Movement Patterns

power clean with barbell

Weightlifting developed as an activity almost exclusively performed by men. And they used it primarily for developing their physiques. This led to competitive bodybuilding (and steroid use, but that's another story) and various types of physique competitions (including women's).

Because of this background, resistance training became closely associated with muscular development so it's no surprise that training plans were built around muscle groups. There are different splits that people use but some common ones include back and bis (biceps), chest and tris (triceps), shoulders, and the infamous "leg day." There are many such "training splits" in use and much debate about which is best.

But there's another approach besides training muscle groups and it's the one used by StrongFast Fitness: training movement patterns.

At StrongFast, we use just four fundamental movement patterns:

  • Push (upper body)
  • Pull (upper body)
  • Squat
  • Hinge

There can certainly be a correlation between muscles and movements. For example, "back and bis" involve mostly pulling whilst "chest and tris" involve mostly pushing. But there is definitely a difference in the training approach between the two. For one thing, the movement patterns always involve compound exercises (using two or more muscle groups).

First, let's look at the four fundamental movement patterns in more detail.

Push

Weighted vest push-up

This refers to the upper body only, so something like a leg press would not belong here. We divide pushing into two categories:

Horizontal Familiar examples of this include the bench press and pushups. There are, of course, many variations of both those exercises plus other similar exercises. However, if an exercise is focused on a single muscle group, we don't include it in the fundamental pushing pattern. For example, close grip bench press or diamond pushups would not go here.

Vertical The most common example of this is the overhead press. This could be with a barbell, dumbbell, kettlebell, resistance band, etc. But in addition to pushing up, pushing down goes here; for example, dips. As above, exercises targeting a specific muscle group don't go here. For example, triceps extensions.

As with other movement patterns, not everything fits neatly into one category. For example, the incline bench press might be closer to horizontal or closer to vertical. It's not a big deal and is easy to integrate into a training program. In general, don't fret about this sort of thing.

Pull

As with push, this refers to the upper body only. Also like pushing, we divide pullling into two categories:

Horizontal Examples of this include bent-over rowing and the inverted row.

Vertical The most common example here is the pullup and its variations. Lat pulldowns go here, too. Unlike vertical pushing which could be up (overhead press) or down (dip), pulling is only down.

Squat

Sitting in a chair involves doing a kind of squat.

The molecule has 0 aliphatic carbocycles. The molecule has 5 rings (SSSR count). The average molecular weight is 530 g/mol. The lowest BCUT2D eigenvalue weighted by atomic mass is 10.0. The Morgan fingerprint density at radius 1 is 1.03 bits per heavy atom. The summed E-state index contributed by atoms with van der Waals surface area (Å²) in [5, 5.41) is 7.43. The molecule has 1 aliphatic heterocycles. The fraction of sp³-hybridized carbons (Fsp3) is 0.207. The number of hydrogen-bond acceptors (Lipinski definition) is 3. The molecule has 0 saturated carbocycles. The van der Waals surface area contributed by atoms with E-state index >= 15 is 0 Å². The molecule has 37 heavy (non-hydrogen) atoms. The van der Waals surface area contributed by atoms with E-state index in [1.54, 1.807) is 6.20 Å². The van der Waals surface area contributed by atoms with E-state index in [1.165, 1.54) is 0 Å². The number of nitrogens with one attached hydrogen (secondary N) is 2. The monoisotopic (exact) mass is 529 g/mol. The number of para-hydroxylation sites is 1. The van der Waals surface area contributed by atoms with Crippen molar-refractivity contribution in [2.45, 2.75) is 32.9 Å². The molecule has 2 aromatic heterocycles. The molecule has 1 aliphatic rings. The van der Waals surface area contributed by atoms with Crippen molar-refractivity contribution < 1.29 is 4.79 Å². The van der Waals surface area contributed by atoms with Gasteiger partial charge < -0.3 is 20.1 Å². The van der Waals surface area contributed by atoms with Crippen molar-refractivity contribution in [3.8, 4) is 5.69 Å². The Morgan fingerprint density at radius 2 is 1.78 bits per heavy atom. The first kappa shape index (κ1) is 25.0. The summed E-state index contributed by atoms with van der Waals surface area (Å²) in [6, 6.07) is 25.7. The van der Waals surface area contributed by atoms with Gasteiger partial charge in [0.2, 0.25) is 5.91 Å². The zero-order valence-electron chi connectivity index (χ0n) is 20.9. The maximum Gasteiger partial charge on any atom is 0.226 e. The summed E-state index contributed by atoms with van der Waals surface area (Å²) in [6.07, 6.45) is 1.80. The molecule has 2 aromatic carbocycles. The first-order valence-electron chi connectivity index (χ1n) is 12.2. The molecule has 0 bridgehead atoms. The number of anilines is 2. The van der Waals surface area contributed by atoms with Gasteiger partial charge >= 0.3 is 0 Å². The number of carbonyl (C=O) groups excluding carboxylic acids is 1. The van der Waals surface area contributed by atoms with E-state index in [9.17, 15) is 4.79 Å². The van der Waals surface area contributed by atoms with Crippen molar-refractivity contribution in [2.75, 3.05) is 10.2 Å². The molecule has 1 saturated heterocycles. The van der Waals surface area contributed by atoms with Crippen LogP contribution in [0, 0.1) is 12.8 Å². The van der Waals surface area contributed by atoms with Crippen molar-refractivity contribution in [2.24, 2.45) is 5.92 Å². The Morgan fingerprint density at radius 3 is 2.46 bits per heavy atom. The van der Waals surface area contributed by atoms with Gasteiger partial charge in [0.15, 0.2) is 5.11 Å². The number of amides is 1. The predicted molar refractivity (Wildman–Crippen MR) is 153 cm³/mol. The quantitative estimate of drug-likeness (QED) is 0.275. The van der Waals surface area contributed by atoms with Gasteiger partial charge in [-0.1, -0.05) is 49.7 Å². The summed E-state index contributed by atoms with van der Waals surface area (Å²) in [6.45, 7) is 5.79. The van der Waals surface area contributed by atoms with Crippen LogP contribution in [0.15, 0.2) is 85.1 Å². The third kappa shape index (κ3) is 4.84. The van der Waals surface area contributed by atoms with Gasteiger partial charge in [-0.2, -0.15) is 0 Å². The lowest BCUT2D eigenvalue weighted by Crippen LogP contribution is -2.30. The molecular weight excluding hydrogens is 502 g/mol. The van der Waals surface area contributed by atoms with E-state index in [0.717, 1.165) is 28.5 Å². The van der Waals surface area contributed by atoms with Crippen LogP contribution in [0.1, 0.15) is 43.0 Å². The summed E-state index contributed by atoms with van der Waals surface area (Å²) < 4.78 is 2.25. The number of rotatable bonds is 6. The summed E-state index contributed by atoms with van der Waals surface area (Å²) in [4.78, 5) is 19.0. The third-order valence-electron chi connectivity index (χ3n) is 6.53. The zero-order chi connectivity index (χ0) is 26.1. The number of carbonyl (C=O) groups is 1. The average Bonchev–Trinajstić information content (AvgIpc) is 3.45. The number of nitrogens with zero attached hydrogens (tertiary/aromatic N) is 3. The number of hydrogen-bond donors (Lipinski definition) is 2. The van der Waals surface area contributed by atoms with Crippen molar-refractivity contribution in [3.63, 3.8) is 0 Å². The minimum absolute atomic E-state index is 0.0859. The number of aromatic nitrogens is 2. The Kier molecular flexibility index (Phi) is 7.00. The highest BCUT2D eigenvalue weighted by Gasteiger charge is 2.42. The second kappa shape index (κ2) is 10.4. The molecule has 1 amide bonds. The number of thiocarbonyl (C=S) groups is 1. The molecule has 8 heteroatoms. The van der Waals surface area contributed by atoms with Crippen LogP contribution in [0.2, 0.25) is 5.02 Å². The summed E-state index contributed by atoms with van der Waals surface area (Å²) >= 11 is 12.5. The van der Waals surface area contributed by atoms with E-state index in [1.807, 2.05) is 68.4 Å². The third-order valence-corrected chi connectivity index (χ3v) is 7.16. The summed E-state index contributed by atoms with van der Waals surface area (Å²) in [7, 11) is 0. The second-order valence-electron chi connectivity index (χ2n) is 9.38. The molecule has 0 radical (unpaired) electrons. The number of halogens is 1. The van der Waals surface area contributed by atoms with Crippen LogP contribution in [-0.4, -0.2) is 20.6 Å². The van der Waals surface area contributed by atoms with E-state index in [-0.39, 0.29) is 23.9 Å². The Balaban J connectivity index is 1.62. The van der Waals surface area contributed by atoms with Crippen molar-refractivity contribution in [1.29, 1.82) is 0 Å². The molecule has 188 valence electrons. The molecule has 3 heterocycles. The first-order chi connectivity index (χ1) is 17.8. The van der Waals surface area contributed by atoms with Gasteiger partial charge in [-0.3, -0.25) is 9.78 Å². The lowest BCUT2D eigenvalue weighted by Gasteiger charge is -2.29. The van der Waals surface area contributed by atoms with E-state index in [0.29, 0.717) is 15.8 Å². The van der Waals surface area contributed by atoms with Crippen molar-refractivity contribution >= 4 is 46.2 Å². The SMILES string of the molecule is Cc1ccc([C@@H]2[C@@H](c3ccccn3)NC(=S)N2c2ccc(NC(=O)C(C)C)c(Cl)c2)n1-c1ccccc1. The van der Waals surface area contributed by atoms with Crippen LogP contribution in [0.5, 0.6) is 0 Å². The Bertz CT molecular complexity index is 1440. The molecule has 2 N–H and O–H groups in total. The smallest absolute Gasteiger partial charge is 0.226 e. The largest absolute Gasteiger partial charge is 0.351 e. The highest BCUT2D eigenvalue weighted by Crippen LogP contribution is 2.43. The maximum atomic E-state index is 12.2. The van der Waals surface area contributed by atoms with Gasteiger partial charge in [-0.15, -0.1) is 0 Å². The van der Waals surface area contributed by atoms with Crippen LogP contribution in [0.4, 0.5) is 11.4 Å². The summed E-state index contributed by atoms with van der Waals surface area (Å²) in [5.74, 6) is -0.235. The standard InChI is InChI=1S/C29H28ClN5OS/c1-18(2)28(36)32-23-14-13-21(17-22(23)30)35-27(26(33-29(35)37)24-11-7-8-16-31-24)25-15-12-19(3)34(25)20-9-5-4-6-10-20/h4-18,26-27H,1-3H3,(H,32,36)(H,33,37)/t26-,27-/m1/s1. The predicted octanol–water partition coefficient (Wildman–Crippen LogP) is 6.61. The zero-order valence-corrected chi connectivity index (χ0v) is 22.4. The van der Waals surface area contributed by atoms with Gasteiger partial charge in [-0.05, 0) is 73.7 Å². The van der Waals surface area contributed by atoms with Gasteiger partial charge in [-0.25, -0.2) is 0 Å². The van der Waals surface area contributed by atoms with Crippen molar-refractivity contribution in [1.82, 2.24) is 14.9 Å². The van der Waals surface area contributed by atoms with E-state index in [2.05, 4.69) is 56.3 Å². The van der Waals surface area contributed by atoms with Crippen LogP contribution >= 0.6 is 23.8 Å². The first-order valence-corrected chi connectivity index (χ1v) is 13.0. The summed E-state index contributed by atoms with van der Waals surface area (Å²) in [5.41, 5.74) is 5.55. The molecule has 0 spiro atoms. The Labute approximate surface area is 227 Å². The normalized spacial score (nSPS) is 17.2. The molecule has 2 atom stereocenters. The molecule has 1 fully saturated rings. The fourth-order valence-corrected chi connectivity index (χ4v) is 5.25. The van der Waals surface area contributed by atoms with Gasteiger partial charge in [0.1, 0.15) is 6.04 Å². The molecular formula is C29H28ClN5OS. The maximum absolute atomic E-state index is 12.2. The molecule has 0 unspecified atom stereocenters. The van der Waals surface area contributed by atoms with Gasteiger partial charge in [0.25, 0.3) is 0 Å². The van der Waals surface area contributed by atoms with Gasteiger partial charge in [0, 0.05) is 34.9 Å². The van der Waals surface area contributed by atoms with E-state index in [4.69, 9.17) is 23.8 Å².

This is as fundamental as it gets. The many variations of squat exercises are the obvious examples here. Some people categorize single-leg exercises such as lunges or split squats into a separate movement pattern but we don't.

The leg press machine would go here too since it's the same movement pattern but performed whilst seated. I'm not a fan of the exercise (stand up, dammit!) but it would go here.

Hinge

This refers to the hip hinging movement seen most clearly in deadlifts. There are variations of deadlifts, of course, including some that don't involve taking the weight off the floor. For example, rack pulls or Romanian deadlifts. Those can be considered more purely hip hinging motions whereas pulls from the floor involve the legs more.

Indeed, there is sometimes debate about whether an exercise is a squat or a hinge. My rule of thumb is that if the weight is in front of your center of mass (CoM), as with a deadlift, it's a hinge. If it's in line with your CoM, as with back squats, it's a squat.

Just like the incline bench press blurs the line between vertical and horizontal pushing, some exercises can blur the line between squat and hinge. A good example is the trap bar deadlift. It has "deadlift" in its name but according to my rule of thumb, it's a squat. Some people even call it a "trap bar squat." Again, it's no big deal. Personally, I treat them as hinges but in a well-rounded program, it's not going to matter much.


Coach Dan John includes "loaded carries" as another movement pattern. As mentioned earlier, some include "single leg" or "lunge" as a pattern. Some include "twist" as a pattern. Some include "combination." I'm sure there are others. At StrongFast we keep it simple and just use the four fundamental patterns above. We can still do lunges (which I would put under "squat"), twists, carries, isolation exercises (e.g. curls), etc. But we always make sure to hit the big four.

It's definitely a different training mindset from the muscle split folks, but it's the way we do things here.

Be seeing you.

-gary

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